Michael Khateli is one of the most sought after photographers in Kenya and Africa.
Kenya’s most sought after photographer shares 4 tips on turning from budding to professional photographer
He is credited with taking some of Kenya's most viral photos and singlehandedly won the hearts of even the most conservative and private public officials.
The 33 year old father of one has graced some of the biggest events in the country and the continent, thanks to his enviable skills as a camera man.
He is credited with taking some of Kenya's most viral photos some of which have almost landed him in hot soup and singlehandedly won the hearts of even the most conservative and private public officials whom now angle for a piece of him to grace their birthdays. weddings, and graduation ceremonies, literally every major and minor life achievement is an opportunity to pose, smile and stare at Khateli's camera.
Business Insider Sub Saharan Africa, recently had a chat with Michael Khateli to understand what separates him from the chaff and how budding photographers can turn their hobbies into serious professional businesses.
#1. Learn your craft
One needs to invest their time and resources to learn how to take great photos, Mr. Khateli says one should never stop learning and should always strive to learn about new technology in the market but first they should make sure they know that camera like the back of their hand.
“First of all you have to learn your craft, invest time to learn all the basics of camera operations because out there in the field things can sometimes go wrong and you need to know how to set your camera to these unpredictable challenges such as weather etc.”
#2. Use Photography for good
In media bad news sells however in photography that is not necessary true, a photo is the perhaps one of the few things in life one has control over how they will be portrayed, it is no wonder then some take ages and days to prepare before they can step out in their Sunday's best to face the world and therefore they will take great offense if a photographer portrays them in bad light.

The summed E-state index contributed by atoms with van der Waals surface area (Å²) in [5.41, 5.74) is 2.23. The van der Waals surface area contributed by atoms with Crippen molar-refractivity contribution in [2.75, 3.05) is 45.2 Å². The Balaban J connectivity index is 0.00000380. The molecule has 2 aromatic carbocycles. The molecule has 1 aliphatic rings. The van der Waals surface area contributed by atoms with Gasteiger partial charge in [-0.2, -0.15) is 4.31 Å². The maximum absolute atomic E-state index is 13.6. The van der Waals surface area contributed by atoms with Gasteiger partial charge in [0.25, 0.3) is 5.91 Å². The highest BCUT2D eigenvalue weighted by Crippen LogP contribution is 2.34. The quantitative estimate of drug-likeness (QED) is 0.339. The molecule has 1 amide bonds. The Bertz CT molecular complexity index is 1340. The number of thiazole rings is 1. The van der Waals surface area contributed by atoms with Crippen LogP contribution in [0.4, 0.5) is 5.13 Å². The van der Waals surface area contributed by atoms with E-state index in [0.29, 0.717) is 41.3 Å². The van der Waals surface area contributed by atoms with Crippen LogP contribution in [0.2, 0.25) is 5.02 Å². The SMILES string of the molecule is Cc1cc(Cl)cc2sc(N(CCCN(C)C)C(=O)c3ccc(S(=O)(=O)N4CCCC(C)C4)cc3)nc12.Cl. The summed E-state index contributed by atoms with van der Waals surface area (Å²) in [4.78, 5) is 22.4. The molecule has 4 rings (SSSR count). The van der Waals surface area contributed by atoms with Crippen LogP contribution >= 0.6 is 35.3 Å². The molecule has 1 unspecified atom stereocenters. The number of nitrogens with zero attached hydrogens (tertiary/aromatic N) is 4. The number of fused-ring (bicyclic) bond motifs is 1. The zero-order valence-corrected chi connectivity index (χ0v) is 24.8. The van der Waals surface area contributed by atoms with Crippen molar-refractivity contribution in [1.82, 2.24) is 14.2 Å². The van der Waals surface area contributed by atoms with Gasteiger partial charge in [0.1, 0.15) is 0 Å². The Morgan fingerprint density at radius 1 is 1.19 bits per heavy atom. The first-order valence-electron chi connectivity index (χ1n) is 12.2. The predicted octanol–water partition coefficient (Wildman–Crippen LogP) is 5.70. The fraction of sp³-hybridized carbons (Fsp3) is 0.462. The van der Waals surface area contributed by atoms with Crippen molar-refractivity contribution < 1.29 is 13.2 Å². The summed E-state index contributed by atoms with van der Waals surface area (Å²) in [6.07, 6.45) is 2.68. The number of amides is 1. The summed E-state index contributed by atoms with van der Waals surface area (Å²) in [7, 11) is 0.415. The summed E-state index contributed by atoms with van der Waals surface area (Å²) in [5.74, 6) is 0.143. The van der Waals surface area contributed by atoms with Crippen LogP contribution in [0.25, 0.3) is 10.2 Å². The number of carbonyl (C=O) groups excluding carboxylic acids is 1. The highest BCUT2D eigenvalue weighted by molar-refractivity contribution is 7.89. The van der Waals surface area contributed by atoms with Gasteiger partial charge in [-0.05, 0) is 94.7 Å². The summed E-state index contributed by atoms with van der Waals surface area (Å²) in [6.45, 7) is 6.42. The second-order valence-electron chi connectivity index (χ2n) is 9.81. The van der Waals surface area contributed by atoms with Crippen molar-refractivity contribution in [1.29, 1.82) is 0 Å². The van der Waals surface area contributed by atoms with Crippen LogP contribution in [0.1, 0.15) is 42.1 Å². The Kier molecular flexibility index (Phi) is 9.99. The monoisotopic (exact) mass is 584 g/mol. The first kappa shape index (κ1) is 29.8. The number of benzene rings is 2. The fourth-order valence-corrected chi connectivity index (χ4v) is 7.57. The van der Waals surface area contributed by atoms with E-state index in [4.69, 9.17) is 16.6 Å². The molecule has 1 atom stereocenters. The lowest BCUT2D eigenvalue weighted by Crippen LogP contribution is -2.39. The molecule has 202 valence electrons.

Mr. Khateli who has been in the trade for close to decade knows this too well and advices budding photographers to always strive to use photography for good rather than for cheap quick publicity.
“take pictures that portray the positive side of anything, don’t use your skills to make other people look bad, say you are taking a picture make sure you take it in such a way they will love and everyone who knows them will want to share, when you do that it will come back to you, photography is the business of making people and things look good and once you do that you will look good”
#3. Pick a mentor
One of the biggest headaches budding photographers face is how to quote their prices without appearing either unprofessional or greedy, they can however avoid this and many other perils if they pick an experience photographer who has been in the game for long and knows all the tricks in the book.
“Get someone who has been in the photography game for a while and let them guide you, most photographers don’t have a business back ground or see photography as a business so get someone to help you learn about market tricks, help you do a brief, teach you how to quote correctly because you know once you have quoted you cannot come back and say you know I think I under quoted that is it and clients will always use your first quote for future jobs so if it is a wedding get someone who has shoot a wedding before and ask them for quoting and delivery tips, if it is an event do the same, because If you under quote you look very unprofessional, if you over quote you look very greedy so you have to pick someone who will guide you “
#4. Let them come to you
Photography is like courting a beautiful woman, one has to take their time and then let her notice you before you make the first move, this way you know you have a chance and an upper hand than depending solely on dutch courage, getting clients in photography is the same.
“ For me I learnt that leaving clients to come to you works than you chasing after clients, like let somebody come to you and say I want you to shoot my wedding that way you have a bigger bargaining power, don’t chase after them just share your work and let them come, let your work speak for itself, make sure your photos have watermark, put your contacts and details there and people will come to you and say hey we saw your work and we are interested and that way you have more power in controlling the price than you approaching them directly”
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